Avalon on XP

Jet And E12

Avalon on XP

A few months ago, I had a rant here about the fact that Microsoft’s storage strategy was in tatters. The delays in WinFS, the unknown status of WinFS for Servers, the acknowledgement that the forthcoming Data Protection Server is just fine if your definition of ‘data’ is limited to stuff held in the file system, and that it will have no idea about SQL data or Exchange Server in its first release. Well now, there’s a final bombshell.

At the recent IT Forum held in Copenhagen, I had a series of meetings with some trusted senior Microsoft people – I’ll keep them anonymous to spare their blushes – at which I managed, through a process of digging and asking nasty questions, to establish a few things about the next version of Exchange Server. First, it’s no longer codenamed Kodiak – its new name is E12. Second, although it’s been developed to run on top of the forthcoming SQL Server 2005 ‘Yukon’ release, it’s also been developed on top of the existing Exchange Server ‘Jet’ engine. And as far as I can tell, the decision has been made to release E12 for the Jet engine, not for SQL Server.

There are several reasons for this – first, the Exchange Server team wants to have a beta product out in March with a product release later in the year. Given that, the ongoing delays of SQL Server makes it very risky to bring such a huge product as Exchange Server to market on a brand-new database engine. This is a perfectly logical point of view of course. In addition, we’re not sure about the performance of SQL Server when hosting Exchange Server-style data. I’m told by one source that in the benchmarking tests conducted last April, Jet was still ahead of SQL Server in terms of performance. Another source told me that this was only to be expected, because at that point the performance testing had mostly been focused on the RDBMS parts of the SQL Engine, and that considerable tuning had taken place since then on the semi-structured data parts, which include the very areas that Exchange Server would use heavily.

I’m not sure what to make of all this. On the one hand I can see lots of good reasons why the Exchange Server team would prefer to take a careful migration approach, and to ensure that E12’s engineering time and effort is focused on the immediate needs of the Exchange Server user community. Given that point of view, sticking with Jet for one more revision is the sensible, considered solution. On the other hand, I can’t disguise my disappointment. First of all, it blows a hole through what little remains of Microsoft’s long-term storage technology strategy. Second, it means it will be another two years or so before we can really make use of the Exchange Server store in a distributed and joined-up information-mining environment. Worst of all, it clearly shows that Microsoft doesn’t really grasp the simple nature of the problem that’s facing the IT director today.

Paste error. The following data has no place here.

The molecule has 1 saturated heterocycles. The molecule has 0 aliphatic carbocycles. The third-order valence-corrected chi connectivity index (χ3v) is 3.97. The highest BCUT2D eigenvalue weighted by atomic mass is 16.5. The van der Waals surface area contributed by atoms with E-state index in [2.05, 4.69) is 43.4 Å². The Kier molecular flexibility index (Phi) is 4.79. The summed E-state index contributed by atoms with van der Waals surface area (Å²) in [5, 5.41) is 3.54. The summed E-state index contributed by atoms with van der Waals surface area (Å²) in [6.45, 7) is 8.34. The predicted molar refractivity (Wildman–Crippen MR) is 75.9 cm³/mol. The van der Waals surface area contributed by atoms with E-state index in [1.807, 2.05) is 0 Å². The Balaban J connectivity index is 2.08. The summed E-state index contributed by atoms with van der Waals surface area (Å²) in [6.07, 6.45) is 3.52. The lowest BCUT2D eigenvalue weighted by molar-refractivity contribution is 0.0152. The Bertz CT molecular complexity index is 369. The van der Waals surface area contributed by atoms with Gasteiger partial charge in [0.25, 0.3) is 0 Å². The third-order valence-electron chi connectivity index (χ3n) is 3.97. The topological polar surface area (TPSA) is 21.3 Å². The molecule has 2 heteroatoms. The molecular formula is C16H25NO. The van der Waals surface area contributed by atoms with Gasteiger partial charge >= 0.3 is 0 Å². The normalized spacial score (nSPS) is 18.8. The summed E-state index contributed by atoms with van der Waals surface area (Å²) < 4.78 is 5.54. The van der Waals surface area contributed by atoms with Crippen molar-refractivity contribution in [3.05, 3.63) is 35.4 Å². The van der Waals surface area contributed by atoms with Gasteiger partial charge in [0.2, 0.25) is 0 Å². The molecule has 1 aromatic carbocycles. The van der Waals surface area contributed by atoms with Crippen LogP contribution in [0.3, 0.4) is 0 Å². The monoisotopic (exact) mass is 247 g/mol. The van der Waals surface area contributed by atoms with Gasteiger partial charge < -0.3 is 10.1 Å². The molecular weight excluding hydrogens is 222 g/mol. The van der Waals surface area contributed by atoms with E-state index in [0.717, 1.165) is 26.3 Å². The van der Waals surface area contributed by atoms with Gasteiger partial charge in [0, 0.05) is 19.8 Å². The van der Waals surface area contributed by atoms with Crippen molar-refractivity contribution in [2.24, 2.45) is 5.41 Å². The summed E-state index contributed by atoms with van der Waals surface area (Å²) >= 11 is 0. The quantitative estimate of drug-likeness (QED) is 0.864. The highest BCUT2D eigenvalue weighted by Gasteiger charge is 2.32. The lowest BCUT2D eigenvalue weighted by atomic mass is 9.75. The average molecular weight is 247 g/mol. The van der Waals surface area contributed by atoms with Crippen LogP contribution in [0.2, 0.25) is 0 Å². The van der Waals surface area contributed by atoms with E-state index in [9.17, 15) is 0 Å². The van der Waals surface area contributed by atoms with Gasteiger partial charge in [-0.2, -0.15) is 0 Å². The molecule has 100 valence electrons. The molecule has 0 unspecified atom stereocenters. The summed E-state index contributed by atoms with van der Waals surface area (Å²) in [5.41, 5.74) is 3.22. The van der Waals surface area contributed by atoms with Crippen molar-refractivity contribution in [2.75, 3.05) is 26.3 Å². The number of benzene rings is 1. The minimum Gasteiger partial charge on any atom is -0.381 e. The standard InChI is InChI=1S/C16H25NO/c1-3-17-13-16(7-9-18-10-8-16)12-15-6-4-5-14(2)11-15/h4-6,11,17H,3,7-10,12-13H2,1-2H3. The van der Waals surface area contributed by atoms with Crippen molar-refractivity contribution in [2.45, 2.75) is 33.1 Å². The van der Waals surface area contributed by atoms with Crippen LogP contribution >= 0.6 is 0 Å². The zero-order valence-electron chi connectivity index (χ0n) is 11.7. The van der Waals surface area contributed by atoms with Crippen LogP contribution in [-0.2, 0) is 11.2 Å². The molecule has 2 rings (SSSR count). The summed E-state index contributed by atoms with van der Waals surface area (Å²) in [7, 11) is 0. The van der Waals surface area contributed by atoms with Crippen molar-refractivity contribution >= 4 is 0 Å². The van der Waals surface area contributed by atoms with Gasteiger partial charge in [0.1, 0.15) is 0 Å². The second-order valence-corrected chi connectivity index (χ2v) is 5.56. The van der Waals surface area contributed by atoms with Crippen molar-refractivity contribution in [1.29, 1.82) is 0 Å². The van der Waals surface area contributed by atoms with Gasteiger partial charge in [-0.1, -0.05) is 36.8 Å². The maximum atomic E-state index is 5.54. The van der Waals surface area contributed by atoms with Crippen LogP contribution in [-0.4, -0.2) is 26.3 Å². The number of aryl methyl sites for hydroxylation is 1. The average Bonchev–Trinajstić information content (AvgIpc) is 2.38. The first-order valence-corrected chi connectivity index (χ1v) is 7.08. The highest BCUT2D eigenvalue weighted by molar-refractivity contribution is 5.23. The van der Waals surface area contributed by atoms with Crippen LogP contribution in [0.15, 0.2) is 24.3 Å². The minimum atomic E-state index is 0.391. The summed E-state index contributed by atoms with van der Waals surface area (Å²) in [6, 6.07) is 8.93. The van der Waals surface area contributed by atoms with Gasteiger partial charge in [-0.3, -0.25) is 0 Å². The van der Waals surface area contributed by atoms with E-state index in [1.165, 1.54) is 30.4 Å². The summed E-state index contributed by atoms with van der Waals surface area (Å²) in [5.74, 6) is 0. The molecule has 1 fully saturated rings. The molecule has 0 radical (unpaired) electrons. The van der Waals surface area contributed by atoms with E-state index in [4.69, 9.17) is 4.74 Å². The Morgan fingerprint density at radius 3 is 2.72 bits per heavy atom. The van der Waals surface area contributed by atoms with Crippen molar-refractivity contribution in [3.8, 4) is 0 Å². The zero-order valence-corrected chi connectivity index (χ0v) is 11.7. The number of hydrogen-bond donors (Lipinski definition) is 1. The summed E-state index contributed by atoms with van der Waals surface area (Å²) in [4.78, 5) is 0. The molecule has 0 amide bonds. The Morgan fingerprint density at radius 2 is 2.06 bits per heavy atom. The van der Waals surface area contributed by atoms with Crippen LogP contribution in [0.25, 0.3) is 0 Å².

In a modern Windows network there are four different data platforms that need to be looked after: the file system, Active Directory, SQL RDBMS and Exchange Server. Each of these needs its own backup, disaster-recovery and archiving procedures. That tots up to four times three, in fact no less than 12 quite distinct and different data-management problems that need to be pondered, solutions found, systems tested and staff trained for. Reducing that count by just one platform would knock down the number from 12 to nine in one swoop.

Now we know that Microsoft is considering putting Active Directory onto the small-footprint ‘MSDE’ SQL Server engine for the R2 release of Windows Server 2003 due late next year. So that’s potentially one platform down, although it isn’t a terribly important one due to the fully distributed nature of Active Directory – you’re pretty unlikely to lose all the Active Directory boxes in your infrastructure in one go. Putting Exchange Server onto SQL Server would have taken out a second, reducing the problem space to just two platforms – the file system and SQL store.

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